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Automakers, NHTSA focus on pedestrian safety
Posted By Amanda Bayhi On July 3, 2013 @ 12:44 pm In News & Analysis,Safety | No Comments
Honda, Volvo and General Motors are working to design changes to make their vehicles safer for pedestrians, according to a report from The Japan Times.
Among those changes are breakaway wipers, hoods designed to absorb impact energy and exterior air bags designed to keep a pedestrian’s head from hitting the windshield.
The number of pedestrians killed in traffic accidents in 2011 was 4,432, or 14 percent of people killed in traffic accidents, according to data from the National Highway Traffic Safety Administration (NHTSA).
But Jacqueline Gillan, president of Advocates for Highway and Auto Safety, said that number can be reduced.
“A pedestrian that’s hit by a car, it doesn’t have to be a death sentence,” Gillan said.
Doug Longhitano, U.S.-based Honda safety research manager, said the automaker has been implementing safety designs on Honda and Acura models sold in the U.S. since 2008. The safety features include fenders offset from the frame and hoods offset from the engines, both designed to take the impact. Additionally, windshield wipers are designed to break away in case a person comes in contact with them.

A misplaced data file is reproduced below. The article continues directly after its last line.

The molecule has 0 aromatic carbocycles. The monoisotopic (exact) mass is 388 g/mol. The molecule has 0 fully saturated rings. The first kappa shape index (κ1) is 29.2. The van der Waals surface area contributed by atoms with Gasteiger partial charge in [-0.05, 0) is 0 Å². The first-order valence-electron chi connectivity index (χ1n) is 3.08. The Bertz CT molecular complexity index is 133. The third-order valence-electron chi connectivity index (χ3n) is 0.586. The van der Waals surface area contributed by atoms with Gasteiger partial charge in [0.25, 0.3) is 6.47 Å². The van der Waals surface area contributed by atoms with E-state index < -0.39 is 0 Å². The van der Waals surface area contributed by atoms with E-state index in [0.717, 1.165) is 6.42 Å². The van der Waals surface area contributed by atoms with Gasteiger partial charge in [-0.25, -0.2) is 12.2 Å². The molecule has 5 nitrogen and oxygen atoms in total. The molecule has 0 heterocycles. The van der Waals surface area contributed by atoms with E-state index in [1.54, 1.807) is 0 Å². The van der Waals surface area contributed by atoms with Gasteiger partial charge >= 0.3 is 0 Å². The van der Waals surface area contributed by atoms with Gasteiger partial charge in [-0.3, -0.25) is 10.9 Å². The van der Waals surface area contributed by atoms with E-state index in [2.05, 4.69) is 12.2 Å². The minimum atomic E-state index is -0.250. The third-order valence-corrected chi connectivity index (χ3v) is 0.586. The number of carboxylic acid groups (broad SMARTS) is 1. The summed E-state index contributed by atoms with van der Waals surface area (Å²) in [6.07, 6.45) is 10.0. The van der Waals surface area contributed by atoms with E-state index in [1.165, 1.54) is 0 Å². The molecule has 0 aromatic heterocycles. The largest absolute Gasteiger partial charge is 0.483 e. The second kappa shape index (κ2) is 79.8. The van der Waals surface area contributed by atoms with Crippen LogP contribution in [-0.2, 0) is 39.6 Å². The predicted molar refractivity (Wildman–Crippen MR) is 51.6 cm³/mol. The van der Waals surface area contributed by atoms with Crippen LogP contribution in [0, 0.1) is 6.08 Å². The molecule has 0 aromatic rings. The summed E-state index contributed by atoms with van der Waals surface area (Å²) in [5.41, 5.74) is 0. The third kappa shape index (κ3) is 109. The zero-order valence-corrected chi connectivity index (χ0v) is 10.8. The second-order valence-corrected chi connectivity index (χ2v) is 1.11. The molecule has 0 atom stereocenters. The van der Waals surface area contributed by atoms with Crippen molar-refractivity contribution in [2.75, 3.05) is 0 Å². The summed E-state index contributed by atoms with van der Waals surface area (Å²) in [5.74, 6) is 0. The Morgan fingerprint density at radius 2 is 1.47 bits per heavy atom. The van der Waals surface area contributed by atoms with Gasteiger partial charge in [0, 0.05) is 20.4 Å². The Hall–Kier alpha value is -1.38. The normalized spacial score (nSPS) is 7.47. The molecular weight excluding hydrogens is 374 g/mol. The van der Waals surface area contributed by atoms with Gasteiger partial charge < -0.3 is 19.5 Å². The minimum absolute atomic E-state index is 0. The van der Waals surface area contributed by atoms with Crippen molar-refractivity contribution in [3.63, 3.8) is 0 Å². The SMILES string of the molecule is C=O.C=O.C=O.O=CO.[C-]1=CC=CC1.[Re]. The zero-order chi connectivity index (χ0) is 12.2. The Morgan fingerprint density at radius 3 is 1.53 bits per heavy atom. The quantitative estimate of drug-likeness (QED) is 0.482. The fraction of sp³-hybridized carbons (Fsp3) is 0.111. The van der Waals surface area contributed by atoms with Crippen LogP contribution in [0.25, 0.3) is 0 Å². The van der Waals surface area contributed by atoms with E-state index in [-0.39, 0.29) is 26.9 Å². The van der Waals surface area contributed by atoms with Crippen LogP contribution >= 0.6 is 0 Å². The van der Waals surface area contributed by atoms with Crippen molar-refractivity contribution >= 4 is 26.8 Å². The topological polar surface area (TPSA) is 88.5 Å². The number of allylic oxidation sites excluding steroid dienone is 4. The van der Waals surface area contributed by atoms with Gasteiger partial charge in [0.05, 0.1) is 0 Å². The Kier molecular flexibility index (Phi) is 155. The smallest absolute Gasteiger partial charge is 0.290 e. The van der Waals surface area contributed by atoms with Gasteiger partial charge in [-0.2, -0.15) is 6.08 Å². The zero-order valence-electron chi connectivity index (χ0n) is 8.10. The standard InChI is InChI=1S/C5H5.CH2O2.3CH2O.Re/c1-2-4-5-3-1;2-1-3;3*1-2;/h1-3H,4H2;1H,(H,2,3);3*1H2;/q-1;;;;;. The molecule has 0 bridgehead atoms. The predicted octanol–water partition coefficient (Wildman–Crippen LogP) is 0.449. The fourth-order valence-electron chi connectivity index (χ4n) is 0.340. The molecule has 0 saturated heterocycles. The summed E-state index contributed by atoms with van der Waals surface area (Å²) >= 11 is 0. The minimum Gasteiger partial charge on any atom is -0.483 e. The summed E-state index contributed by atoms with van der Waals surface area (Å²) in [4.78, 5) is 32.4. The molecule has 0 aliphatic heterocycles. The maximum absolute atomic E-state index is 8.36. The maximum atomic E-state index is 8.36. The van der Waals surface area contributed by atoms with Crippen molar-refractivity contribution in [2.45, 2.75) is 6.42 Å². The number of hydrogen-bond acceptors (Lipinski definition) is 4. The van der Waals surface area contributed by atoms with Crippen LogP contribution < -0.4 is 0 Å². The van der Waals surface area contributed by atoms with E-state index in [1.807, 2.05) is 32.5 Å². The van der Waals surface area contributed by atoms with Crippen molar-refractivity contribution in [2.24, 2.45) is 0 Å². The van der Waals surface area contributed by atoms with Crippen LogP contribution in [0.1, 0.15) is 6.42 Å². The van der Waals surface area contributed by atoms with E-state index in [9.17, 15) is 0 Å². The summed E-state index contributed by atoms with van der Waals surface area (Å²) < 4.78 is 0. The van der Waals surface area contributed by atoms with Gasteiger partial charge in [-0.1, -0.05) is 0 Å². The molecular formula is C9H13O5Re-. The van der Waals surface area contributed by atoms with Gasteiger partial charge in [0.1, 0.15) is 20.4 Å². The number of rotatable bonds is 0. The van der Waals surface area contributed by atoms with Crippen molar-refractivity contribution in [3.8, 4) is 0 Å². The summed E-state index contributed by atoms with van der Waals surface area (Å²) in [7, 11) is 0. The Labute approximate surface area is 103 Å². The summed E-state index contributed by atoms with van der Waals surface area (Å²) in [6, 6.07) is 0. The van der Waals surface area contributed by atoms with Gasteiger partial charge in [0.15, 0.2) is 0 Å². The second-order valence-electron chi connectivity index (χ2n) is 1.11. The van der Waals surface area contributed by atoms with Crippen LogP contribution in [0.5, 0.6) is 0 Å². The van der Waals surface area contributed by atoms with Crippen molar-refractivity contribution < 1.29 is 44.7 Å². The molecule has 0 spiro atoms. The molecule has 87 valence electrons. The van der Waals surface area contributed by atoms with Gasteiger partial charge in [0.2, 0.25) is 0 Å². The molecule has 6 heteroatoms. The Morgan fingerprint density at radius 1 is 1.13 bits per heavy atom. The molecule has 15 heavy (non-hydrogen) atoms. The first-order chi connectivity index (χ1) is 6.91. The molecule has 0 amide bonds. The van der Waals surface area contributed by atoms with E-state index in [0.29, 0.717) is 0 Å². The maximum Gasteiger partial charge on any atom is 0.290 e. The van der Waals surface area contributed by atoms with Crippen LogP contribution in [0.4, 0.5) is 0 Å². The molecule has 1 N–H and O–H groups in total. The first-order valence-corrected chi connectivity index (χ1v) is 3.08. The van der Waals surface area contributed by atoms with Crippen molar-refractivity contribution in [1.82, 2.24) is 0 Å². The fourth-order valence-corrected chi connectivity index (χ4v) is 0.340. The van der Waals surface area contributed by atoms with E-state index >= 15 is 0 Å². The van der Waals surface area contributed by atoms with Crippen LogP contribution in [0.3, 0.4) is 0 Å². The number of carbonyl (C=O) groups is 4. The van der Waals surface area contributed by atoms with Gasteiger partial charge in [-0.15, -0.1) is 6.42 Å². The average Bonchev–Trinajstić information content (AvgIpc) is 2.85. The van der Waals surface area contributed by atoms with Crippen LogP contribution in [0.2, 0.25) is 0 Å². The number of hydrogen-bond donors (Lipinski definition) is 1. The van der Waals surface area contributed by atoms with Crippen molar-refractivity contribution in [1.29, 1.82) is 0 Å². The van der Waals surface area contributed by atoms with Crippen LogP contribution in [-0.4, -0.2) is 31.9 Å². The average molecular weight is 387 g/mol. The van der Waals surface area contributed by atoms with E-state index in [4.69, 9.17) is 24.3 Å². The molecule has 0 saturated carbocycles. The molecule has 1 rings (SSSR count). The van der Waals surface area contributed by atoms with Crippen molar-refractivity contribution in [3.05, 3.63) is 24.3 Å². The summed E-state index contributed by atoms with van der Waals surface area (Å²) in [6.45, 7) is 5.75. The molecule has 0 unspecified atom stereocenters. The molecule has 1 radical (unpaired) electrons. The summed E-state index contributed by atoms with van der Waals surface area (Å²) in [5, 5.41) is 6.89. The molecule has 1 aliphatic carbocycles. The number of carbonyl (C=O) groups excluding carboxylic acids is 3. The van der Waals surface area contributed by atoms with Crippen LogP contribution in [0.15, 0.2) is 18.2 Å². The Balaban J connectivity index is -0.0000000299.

Volvo introduced a windshield air bag for the 2013 model year. The air bag comes standard on the automakers V40, but it is not available in the U.S.
GM Spokeswoman Heather Rosenker said General Motors has also begun to design it vehicles with space between the hood and engine.
In addition to automakers efforts to increase pedestrian safety, NHTSA Administrator David Strickland said auto regulators are trying to create global pedestrian safety standards.
“It’s a two-step process, but traditionally speaking, those global technical regulations are very close to what will ultimately result in a final regulation here in the United States,” Strickland said.
NHTSA is also making other efforts to make vehicles safer for pedestrians. At the beginning of this year, the agency proposed a requirement that electric and hybrid-electric cars sound off warnings for nearby bicyclists and pedestrians.
The agency has also considered including pedestrian protection in its revision of the New Car Assessment Program (NCAP), a five-star rating system that influences vehicle purchases.
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